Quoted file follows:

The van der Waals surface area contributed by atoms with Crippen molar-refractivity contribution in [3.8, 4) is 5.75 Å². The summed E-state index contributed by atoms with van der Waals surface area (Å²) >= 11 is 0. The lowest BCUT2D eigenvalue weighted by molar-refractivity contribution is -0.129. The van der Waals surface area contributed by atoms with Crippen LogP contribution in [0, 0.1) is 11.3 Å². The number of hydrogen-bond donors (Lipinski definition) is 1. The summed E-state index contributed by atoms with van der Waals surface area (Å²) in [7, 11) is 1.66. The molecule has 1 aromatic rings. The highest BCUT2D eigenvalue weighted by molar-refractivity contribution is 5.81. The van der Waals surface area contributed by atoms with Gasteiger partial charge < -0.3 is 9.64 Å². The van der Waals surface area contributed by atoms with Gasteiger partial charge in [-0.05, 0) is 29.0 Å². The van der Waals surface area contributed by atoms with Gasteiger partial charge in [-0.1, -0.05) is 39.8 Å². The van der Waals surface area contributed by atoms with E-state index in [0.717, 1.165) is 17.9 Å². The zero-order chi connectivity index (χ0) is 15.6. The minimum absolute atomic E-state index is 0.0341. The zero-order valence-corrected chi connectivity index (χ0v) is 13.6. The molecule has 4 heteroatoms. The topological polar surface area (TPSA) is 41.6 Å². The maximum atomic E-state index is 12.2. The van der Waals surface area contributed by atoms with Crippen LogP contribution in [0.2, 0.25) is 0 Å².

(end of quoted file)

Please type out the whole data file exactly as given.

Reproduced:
The van der Waals surface area contributed by atoms with Crippen molar-refractivity contribution in [3.8, 4) is 5.75 Å². The summed E-state index contributed by atoms with van der Waals surface area (Å²) >= 11 is 0. The lowest BCUT2D eigenvalue weighted by molar-refractivity contribution is -0.129. The van der Waals surface area contributed by atoms with Crippen LogP contribution in [0, 0.1) is 11.3 Å². The number of hydrogen-bond donors (Lipinski definition) is 1. The summed E-state index contributed by atoms with van der Waals surface area (Å²) in [7, 11) is 1.66. The molecule has 1 aromatic rings. The highest BCUT2D eigenvalue weighted by molar-refractivity contribution is 5.81. The van der Waals surface area contributed by atoms with Gasteiger partial charge < -0.3 is 9.64 Å². The van der Waals surface area contributed by atoms with Gasteiger partial charge in [-0.05, 0) is 29.0 Å². The van der Waals surface area contributed by atoms with Gasteiger partial charge in [-0.1, -0.05) is 39.8 Å². The van der Waals surface area contributed by atoms with E-state index in [0.717, 1.165) is 17.9 Å². The zero-order chi connectivity index (χ0) is 15.6. The minimum absolute atomic E-state index is 0.0341. The zero-order valence-corrected chi connectivity index (χ0v) is 13.6. The molecule has 4 heteroatoms. The topological polar surface area (TPSA) is 41.6 Å². The maximum atomic E-state index is 12.2. The van der Waals surface area contributed by atoms with Crippen LogP contribution in [0.2, 0.25) is 0 Å².